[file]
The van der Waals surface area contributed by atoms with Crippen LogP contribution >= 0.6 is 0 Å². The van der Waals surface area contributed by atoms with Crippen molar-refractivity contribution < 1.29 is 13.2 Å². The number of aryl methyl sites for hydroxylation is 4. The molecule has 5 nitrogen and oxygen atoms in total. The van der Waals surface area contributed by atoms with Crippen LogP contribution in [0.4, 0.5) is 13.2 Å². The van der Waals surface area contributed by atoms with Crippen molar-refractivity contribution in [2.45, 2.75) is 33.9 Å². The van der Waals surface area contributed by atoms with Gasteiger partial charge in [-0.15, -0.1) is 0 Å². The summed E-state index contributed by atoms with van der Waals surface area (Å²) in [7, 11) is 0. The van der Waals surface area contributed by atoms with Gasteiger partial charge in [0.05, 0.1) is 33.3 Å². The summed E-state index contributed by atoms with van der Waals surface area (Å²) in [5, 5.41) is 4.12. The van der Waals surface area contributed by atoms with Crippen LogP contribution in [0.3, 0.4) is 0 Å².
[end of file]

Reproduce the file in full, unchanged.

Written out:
The van der Waals surface area contributed by atoms with Crippen LogP contribution >= 0.6 is 0 Å². The van der Waals surface area contributed by atoms with Crippen molar-refractivity contribution < 1.29 is 13.2 Å². The number of aryl methyl sites for hydroxylation is 4. The molecule has 5 nitrogen and oxygen atoms in total. The van der Waals surface area contributed by atoms with Crippen LogP contribution in [0.4, 0.5) is 13.2 Å². The van der Waals surface area contributed by atoms with Crippen molar-refractivity contribution in [2.45, 2.75) is 33.9 Å². The van der Waals surface area contributed by atoms with Gasteiger partial charge in [-0.15, -0.1) is 0 Å². The summed E-state index contributed by atoms with van der Waals surface area (Å²) in [7, 11) is 0. The van der Waals surface area contributed by atoms with Gasteiger partial charge in [0.05, 0.1) is 33.3 Å². The summed E-state index contributed by atoms with van der Waals surface area (Å²) in [5, 5.41) is 4.12. The van der Waals surface area contributed by atoms with Crippen LogP contribution in [0.3, 0.4) is 0 Å².